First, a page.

Cassius Marcellus Clay, 25, who began the day as heavyweight boxing champion of the world, refused induction into the Army Friday. He faces imprisonment and a fine, but legal sparring by his lawyers may keep him out of prison two years or more.
The judgment of the sports world, however, was much swifter. The World Boxing Assn. and the New York State Athletic Commission immediately announced Clay had been stripped of his title. The WBA said a world tournament would be held to name a new champion, and New York immediately suspended Clay’s boxing license.
But Clay insisted, “I will take my title to prison with me.”
Clay — or as his induction papers said, “otherwise known as Muhammad Ali” — made good his promise not to take the traditional step forward that would have symbolized and confirmed his induction.
Member of Black Muslim Faith
He said his decision was based on his conviction that he could not remain true to his religious beliefs and serve in the military. He is a member of the Black Muslim faith, and Muhammad Ali is his Muslim name.
Clay is liable to criminal prosecution by the U.S. Justice Department. Maximum penalty upon conviction would be five years in prison and a $10,000 fine.
Asst. U.S. Dist. Atty. Morton Susman, who will prosecute the case, said it might take as long as two or more years after a conviction before Clay would go to prison. This, Susman indicated, could be caused by appeals and other legal maneuvers by Clay’s lawyers.
In a statement which Clay distributed to the press, he said, “I strongly object to the fact that so many newspapers have given to the American public and the world the impression that I have only two alternatives in taking this stand: Either I go to jail or go to the Army.
“There is another alternative,” he argued, “and that alternative is justice. If justice prevails, if my constitutional rights are upheld, I will be forced to go neither to the Army nor to jail. In the end I am confident that justice will come my way for the truth must eventually prevail.”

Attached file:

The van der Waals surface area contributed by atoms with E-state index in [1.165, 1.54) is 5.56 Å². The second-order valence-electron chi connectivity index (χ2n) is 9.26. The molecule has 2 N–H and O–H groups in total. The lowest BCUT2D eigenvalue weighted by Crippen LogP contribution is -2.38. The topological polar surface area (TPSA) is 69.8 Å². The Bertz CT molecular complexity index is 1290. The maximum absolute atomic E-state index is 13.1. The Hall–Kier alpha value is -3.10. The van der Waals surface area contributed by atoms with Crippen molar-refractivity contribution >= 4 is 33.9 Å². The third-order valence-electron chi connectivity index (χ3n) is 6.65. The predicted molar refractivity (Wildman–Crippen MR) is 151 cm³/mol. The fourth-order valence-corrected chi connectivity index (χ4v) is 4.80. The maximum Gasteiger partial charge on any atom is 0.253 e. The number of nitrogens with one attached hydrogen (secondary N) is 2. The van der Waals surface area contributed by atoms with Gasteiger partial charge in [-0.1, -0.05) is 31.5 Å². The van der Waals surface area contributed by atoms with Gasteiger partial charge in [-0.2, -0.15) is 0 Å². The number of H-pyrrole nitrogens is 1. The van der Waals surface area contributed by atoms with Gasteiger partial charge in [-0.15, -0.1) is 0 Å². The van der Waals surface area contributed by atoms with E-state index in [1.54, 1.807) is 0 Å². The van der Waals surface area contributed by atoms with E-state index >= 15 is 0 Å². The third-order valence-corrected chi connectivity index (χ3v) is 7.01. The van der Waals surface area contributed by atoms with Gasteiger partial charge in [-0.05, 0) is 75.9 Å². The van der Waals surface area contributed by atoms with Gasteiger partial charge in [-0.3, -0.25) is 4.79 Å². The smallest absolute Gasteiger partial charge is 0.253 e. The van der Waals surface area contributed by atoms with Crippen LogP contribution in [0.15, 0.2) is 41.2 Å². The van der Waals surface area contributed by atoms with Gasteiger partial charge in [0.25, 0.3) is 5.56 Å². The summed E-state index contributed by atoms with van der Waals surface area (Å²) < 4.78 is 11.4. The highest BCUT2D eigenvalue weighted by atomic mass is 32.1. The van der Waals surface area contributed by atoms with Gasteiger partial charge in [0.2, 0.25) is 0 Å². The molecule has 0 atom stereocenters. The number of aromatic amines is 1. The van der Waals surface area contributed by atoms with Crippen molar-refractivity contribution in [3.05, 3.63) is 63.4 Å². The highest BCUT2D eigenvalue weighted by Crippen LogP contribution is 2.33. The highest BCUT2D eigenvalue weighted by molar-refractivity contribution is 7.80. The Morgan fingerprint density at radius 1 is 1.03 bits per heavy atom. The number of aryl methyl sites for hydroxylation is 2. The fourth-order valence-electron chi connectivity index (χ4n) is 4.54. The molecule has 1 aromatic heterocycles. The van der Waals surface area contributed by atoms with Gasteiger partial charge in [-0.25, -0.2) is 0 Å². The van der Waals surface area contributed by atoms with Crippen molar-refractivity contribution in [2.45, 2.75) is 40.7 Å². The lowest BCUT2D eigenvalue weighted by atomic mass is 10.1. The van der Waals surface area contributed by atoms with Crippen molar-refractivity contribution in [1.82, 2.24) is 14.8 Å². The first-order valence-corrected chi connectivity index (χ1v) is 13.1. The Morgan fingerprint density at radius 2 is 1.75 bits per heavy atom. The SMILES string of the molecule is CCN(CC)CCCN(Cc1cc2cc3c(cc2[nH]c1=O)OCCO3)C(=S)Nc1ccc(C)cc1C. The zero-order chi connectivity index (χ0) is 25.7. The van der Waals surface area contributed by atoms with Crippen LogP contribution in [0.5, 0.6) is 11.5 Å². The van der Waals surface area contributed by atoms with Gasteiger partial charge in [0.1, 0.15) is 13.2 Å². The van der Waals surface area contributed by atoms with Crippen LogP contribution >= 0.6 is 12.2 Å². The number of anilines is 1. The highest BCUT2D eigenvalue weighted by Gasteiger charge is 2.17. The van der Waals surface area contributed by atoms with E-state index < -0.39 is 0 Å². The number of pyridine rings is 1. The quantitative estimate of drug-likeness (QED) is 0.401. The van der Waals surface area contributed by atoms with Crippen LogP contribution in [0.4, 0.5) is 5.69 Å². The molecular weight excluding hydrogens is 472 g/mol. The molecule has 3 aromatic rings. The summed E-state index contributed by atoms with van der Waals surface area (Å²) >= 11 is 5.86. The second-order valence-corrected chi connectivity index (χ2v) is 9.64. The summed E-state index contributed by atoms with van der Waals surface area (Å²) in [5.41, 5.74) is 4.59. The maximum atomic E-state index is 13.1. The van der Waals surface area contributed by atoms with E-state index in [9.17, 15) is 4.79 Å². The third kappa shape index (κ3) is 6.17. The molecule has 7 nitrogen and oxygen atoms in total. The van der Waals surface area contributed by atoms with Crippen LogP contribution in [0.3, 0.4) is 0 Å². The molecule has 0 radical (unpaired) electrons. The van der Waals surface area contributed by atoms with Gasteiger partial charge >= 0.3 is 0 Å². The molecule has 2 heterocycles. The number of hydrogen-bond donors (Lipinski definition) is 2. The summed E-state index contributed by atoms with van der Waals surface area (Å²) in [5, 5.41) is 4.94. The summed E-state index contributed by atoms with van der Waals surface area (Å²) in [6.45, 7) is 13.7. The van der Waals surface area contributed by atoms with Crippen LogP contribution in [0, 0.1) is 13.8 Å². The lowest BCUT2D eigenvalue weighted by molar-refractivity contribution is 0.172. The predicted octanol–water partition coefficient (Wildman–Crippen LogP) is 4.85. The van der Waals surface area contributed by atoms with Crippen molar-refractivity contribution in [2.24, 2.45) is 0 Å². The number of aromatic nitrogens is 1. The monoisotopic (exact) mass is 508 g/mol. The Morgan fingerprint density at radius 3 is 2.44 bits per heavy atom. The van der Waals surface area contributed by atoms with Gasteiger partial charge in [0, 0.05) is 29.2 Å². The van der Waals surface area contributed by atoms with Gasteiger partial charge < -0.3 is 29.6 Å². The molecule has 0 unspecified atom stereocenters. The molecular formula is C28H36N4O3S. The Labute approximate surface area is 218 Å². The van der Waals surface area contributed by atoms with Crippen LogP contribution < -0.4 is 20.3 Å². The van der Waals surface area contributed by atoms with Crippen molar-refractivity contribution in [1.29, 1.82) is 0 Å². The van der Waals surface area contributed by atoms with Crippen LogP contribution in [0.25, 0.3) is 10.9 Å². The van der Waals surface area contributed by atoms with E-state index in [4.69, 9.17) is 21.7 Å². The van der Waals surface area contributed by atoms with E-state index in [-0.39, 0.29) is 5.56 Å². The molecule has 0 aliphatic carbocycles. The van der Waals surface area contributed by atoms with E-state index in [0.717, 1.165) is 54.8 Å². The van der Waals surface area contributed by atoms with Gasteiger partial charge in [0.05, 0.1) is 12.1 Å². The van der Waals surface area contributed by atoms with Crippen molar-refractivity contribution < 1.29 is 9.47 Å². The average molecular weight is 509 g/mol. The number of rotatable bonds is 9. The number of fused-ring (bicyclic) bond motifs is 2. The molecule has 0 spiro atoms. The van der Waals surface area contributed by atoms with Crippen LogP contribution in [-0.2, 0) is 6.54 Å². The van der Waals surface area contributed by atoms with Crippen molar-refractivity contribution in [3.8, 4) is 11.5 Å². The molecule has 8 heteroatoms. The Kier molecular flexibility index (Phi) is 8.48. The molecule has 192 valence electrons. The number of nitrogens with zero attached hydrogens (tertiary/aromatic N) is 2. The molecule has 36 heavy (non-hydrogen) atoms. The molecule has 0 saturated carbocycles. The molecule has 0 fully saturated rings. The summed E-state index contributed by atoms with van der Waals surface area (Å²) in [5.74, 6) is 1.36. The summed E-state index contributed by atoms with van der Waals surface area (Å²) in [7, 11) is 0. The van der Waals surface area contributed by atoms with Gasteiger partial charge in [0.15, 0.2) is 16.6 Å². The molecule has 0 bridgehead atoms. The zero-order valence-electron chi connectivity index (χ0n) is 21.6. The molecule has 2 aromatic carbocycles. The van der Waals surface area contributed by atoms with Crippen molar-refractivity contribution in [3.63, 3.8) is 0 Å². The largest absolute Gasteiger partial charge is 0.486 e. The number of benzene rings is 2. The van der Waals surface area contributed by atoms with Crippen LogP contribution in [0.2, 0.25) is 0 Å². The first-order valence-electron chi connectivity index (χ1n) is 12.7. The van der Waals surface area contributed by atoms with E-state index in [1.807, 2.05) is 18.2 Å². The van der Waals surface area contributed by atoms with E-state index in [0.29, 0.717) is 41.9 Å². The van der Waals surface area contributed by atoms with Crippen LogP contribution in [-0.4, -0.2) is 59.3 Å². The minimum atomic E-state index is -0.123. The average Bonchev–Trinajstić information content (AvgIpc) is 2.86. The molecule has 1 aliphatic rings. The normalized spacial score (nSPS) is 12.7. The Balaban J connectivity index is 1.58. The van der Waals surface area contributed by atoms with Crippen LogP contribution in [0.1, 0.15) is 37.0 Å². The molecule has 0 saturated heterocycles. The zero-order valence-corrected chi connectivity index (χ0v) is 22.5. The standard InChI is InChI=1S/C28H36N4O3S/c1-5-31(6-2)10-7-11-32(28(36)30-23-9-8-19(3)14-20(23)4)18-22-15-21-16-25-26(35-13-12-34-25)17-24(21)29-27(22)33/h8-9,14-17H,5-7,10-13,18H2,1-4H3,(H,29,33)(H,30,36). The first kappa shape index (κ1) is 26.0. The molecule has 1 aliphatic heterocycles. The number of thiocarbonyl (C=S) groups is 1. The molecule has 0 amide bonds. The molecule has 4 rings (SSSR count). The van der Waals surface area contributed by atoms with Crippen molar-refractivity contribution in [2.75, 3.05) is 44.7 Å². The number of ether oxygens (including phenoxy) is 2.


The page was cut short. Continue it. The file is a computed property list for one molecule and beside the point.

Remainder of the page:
Clay’s attorneys, H.C. Covington and Quinnan Hodges, immediately refiled a 67-page suit which contends that the Selective Service System showed racial and religious prejudice and yielded to public pressure by classifying Clay 1-A instead of giving him the 4-D status of a minister. He claims to be a Black Muslim minister.
Susman, who was present at the induction ceremony as an observer, said he would take steps immediately to indict Clay on the criminal charge. He added this might take 30 to 60 days.
Fred Drogula, Justice Department civil division attorney, said, “Clay already has had his day in court and cannot raise the same issues again.”
Clay has lost a succession of appeals, first to the Selective Service board and then on up the judicial ladder to the U.S. Supreme Court. He has appealed for exemption, as a conscientious objector and as a minister.
Small but noisy groups of demonstrators kept active in front of the induction center building in downtown Houston throughout Friday morning. It did not turn out to be a cohesive group, but rather an impromptu, happenstance gathering.
Identified among the demonstrators were black power advocates, anti-Vietnam war protesters, Black Muslims, a Philadelphian of Quaker persuasion, hippies and others with just time on their hands. Two of the young male demonstrators reportedly burned their draft cards.